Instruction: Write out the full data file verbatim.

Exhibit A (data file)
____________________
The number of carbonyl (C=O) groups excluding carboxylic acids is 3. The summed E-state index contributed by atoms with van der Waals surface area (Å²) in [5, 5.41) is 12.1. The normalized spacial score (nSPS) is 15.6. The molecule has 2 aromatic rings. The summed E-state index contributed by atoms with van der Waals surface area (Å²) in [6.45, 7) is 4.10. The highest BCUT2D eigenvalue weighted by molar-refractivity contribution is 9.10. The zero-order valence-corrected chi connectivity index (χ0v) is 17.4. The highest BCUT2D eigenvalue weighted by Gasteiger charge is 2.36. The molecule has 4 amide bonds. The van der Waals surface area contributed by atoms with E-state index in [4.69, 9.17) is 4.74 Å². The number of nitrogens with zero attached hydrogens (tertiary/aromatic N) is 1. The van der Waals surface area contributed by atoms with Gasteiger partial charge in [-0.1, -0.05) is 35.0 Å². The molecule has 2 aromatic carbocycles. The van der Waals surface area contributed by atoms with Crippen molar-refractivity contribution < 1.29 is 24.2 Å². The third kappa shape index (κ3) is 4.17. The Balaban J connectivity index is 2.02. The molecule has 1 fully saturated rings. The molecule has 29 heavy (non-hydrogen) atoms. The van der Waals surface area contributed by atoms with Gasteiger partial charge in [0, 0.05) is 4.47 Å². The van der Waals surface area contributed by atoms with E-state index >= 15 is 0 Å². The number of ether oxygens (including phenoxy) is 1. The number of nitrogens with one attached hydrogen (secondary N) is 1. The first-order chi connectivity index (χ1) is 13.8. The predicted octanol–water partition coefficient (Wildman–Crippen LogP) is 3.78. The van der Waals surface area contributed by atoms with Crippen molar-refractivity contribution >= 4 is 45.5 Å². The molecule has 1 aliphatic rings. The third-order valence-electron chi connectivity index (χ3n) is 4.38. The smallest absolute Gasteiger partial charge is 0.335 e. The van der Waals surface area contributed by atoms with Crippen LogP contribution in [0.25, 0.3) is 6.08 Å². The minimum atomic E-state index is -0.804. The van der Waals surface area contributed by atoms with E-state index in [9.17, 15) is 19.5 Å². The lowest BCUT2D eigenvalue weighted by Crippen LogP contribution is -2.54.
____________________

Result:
The number of carbonyl (C=O) groups excluding carboxylic acids is 3. The summed E-state index contributed by atoms with van der Waals surface area (Å²) in [5, 5.41) is 12.1. The normalized spacial score (nSPS) is 15.6. The molecule has 2 aromatic rings. The summed E-state index contributed by atoms with van der Waals surface area (Å²) in [6.45, 7) is 4.10. The highest BCUT2D eigenvalue weighted by molar-refractivity contribution is 9.10. The zero-order valence-corrected chi connectivity index (χ0v) is 17.4. The highest BCUT2D eigenvalue weighted by Gasteiger charge is 2.36. The molecule has 4 amide bonds. The van der Waals surface area contributed by atoms with E-state index in [4.69, 9.17) is 4.74 Å². The number of nitrogens with zero attached hydrogens (tertiary/aromatic N) is 1. The van der Waals surface area contributed by atoms with Gasteiger partial charge in [-0.1, -0.05) is 35.0 Å². The molecule has 2 aromatic carbocycles. The van der Waals surface area contributed by atoms with Crippen molar-refractivity contribution < 1.29 is 24.2 Å². The third kappa shape index (κ3) is 4.17. The Balaban J connectivity index is 2.02. The molecule has 1 fully saturated rings. The molecule has 29 heavy (non-hydrogen) atoms. The van der Waals surface area contributed by atoms with Gasteiger partial charge in [0, 0.05) is 4.47 Å². The van der Waals surface area contributed by atoms with E-state index >= 15 is 0 Å². The number of ether oxygens (including phenoxy) is 1. The number of nitrogens with one attached hydrogen (secondary N) is 1. The first-order chi connectivity index (χ1) is 13.8. The predicted octanol–water partition coefficient (Wildman–Crippen LogP) is 3.78. The van der Waals surface area contributed by atoms with Crippen molar-refractivity contribution >= 4 is 45.5 Å². The molecule has 1 aliphatic rings. The third-order valence-electron chi connectivity index (χ3n) is 4.38. The smallest absolute Gasteiger partial charge is 0.335 e. The van der Waals surface area contributed by atoms with Crippen LogP contribution in [0.25, 0.3) is 6.08 Å². The minimum atomic E-state index is -0.804. The van der Waals surface area contributed by atoms with E-state index in [9.17, 15) is 19.5 Å². The lowest BCUT2D eigenvalue weighted by Crippen LogP contribution is -2.54.